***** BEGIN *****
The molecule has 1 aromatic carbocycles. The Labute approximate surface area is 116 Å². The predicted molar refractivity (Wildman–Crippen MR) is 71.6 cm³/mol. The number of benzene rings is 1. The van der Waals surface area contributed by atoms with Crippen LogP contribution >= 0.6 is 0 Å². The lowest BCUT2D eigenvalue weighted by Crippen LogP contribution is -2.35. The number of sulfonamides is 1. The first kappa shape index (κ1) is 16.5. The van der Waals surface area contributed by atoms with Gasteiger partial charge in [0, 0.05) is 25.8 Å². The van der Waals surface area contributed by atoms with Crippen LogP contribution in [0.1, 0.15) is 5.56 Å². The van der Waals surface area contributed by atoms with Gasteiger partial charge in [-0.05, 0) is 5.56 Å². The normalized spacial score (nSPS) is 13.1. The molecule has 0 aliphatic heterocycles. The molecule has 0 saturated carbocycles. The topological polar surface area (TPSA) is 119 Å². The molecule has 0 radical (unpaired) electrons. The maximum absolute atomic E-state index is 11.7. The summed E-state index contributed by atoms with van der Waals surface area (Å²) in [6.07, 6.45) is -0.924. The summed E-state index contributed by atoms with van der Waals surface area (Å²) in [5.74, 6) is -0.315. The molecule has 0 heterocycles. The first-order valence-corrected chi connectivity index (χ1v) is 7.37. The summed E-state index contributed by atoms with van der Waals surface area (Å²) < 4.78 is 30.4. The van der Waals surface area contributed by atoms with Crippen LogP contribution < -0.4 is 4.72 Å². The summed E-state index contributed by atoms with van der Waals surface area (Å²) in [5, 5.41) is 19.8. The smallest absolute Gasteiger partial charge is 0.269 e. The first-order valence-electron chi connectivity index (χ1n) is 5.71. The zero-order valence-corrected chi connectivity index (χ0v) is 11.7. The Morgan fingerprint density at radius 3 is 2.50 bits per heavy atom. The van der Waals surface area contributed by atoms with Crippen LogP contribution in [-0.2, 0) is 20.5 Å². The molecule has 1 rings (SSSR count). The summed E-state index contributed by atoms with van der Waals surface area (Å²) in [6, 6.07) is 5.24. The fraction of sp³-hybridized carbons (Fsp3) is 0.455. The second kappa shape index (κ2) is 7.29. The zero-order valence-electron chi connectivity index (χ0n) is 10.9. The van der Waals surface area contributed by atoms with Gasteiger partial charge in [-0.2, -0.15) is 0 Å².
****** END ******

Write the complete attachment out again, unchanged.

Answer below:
The molecule has 1 aromatic carbocycles. The Labute approximate surface area is 116 Å². The predicted molar refractivity (Wildman–Crippen MR) is 71.6 cm³/mol. The number of benzene rings is 1. The van der Waals surface area contributed by atoms with Crippen LogP contribution >= 0.6 is 0 Å². The lowest BCUT2D eigenvalue weighted by Crippen LogP contribution is -2.35. The number of sulfonamides is 1. The first kappa shape index (κ1) is 16.5. The van der Waals surface area contributed by atoms with Gasteiger partial charge in [0, 0.05) is 25.8 Å². The van der Waals surface area contributed by atoms with Crippen LogP contribution in [0.1, 0.15) is 5.56 Å². The van der Waals surface area contributed by atoms with Gasteiger partial charge in [-0.05, 0) is 5.56 Å². The normalized spacial score (nSPS) is 13.1. The molecule has 0 aliphatic heterocycles. The molecule has 0 saturated carbocycles. The topological polar surface area (TPSA) is 119 Å². The molecule has 0 radical (unpaired) electrons. The maximum absolute atomic E-state index is 11.7. The summed E-state index contributed by atoms with van der Waals surface area (Å²) in [6.07, 6.45) is -0.924. The summed E-state index contributed by atoms with van der Waals surface area (Å²) in [5.74, 6) is -0.315. The molecule has 0 heterocycles. The first-order valence-corrected chi connectivity index (χ1v) is 7.37. The summed E-state index contributed by atoms with van der Waals surface area (Å²) < 4.78 is 30.4. The van der Waals surface area contributed by atoms with Crippen LogP contribution < -0.4 is 4.72 Å². The summed E-state index contributed by atoms with van der Waals surface area (Å²) in [5, 5.41) is 19.8. The smallest absolute Gasteiger partial charge is 0.269 e. The first-order valence-electron chi connectivity index (χ1n) is 5.71. The zero-order valence-corrected chi connectivity index (χ0v) is 11.7. The Morgan fingerprint density at radius 3 is 2.50 bits per heavy atom. The van der Waals surface area contributed by atoms with Crippen LogP contribution in [-0.2, 0) is 20.5 Å². The molecule has 1 rings (SSSR count). The summed E-state index contributed by atoms with van der Waals surface area (Å²) in [6, 6.07) is 5.24. The fraction of sp³-hybridized carbons (Fsp3) is 0.455. The second kappa shape index (κ2) is 7.29. The zero-order valence-electron chi connectivity index (χ0n) is 10.9. The van der Waals surface area contributed by atoms with Gasteiger partial charge in [-0.2, -0.15) is 0 Å².